Where has the summer gone?! With the reading-hammocks being folded away and back-to-school beckoning, this week we’re highlighting two resources: our new ebook catalogue, and recommendations for university reading lists.
Hot off the (digital) press, our 2020 Ebook Catalogue collects together all the Norvik titles that are currently available for you to download and enjoy instantly on your Kindle or other e-reader device:
Jógvan Isaksen’s Walpurgis Tide, translated by John Keithsson – a slice of Faroese eco-crime
We hope to digitise more of our backlist in future, too.For those returning to campus – in-person, or remotely – we recommend some autumnal poetry: Hans Børli’s We Own the Forest: And Other Poems presents a dual-language text with facing-page English translations rendered by Louis A. Muinzer. This work by the ‘lumberjack poet’ – a phrase I’ve never had occasion to write before! – is ideal for Norwegian classes. Students of Finnish may also be interested in our forthcoming selection of poems by Pentti Saarikoski, A Window Left Open, jointly translated by Emily Jeremiah and Fleur Jeremiah and also in a dual-language format.
Fear of strangers, of the danger lurking outside the safe walls of home – this is a feeling many have become familiar with in recent weeks. In Ilmar Taska’s dramatic novel Pobeda 1946: A Car Called Victory, the fear is of a more tangible enemy, as resistance workers hide from the Soviet occupying forces in Estonia just after the Second World War. A young boy is entranced by the sudden appearance in his street of a shiny new car – and then tricked into betraying secrets he does not know he holds.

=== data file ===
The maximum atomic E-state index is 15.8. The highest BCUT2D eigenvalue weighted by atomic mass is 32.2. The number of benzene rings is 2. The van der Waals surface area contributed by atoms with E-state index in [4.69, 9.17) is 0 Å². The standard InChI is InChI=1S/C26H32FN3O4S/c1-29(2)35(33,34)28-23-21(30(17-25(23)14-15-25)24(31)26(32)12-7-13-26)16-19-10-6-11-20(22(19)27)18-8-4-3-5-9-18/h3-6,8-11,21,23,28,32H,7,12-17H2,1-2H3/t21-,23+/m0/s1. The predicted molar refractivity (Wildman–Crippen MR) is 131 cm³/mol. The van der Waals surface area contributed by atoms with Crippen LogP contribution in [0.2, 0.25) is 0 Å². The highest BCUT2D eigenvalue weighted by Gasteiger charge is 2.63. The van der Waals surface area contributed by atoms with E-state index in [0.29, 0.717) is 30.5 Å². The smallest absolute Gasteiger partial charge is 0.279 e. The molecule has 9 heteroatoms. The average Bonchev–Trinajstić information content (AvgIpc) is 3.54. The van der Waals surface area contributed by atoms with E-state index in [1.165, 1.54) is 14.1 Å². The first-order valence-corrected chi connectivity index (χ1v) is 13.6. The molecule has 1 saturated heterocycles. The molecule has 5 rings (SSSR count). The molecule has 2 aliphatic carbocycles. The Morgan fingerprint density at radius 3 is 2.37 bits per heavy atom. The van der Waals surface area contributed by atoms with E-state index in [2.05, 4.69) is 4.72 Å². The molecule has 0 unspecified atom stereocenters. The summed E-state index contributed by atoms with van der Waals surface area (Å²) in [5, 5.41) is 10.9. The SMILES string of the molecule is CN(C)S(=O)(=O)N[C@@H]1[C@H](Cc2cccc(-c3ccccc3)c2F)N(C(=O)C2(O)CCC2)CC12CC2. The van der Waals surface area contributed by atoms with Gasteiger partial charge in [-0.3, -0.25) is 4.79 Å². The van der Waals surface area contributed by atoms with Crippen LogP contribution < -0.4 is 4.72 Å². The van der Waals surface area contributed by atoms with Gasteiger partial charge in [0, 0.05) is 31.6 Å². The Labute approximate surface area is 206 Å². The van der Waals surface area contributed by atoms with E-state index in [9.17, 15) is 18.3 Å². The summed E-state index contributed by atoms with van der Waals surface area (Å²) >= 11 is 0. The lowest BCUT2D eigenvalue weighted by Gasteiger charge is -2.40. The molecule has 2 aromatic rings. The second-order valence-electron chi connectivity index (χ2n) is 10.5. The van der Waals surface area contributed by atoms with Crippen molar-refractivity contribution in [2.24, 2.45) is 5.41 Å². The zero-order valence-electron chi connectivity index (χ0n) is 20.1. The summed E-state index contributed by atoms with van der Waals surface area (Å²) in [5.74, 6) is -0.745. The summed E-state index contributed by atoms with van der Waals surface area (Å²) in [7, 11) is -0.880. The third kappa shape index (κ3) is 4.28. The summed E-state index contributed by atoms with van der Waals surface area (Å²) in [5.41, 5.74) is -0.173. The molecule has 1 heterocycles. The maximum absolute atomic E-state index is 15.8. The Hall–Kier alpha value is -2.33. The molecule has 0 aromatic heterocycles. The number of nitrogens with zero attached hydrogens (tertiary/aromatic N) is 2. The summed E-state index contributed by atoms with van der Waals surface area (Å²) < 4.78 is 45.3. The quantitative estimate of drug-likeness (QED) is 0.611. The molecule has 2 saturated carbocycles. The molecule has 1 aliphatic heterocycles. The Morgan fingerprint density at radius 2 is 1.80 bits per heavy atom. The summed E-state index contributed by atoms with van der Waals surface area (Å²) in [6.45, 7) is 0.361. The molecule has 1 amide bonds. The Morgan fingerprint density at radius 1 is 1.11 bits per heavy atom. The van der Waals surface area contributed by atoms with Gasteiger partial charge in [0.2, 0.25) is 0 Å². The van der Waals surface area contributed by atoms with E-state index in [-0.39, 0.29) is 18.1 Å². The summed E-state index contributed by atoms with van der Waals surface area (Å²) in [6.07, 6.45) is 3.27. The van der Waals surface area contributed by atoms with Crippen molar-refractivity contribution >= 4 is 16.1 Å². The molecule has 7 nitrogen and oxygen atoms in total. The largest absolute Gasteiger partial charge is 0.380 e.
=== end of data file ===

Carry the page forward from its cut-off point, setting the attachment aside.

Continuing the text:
We are celebrating the launch of our latest translation at the Print Room at the Coronet, 13th April 2018, 8pm. There, the novel will be brought to life with a dramatic reading by UK actors Anna Winslet, Edmund Harcourt and Chris McKeeman, accompanied with music by Villu Veski and Tiit Kalluste. Afterwards you can enjoy an in-depth conversation between the author of the original, Ilmar Taska, and award-winning journalist Rosie Goldsmith.
Pobeda 1946 is a fascinating evocation of Estonian life under Soviet occupation. Told through the eyes of a young boy it brilliantly captures the distrust and fear that was felt by so many Estonians after World War II. Read more about the book and Ilmar Taska in this earlier blog post.
We are launching Pobeda 1946 at the Estonian Literature Festival, an extension of the London Book Fair to celebrate the centenary of Estonian independence. It will be a weekend devoted to some of Estonia’s finest writers and writings, packed to the brim with poetry, music, panel discussions and more. In addition, all tickets to the fair also include traditional Estonian snacks and drinks for a fully immersive Estonian experience.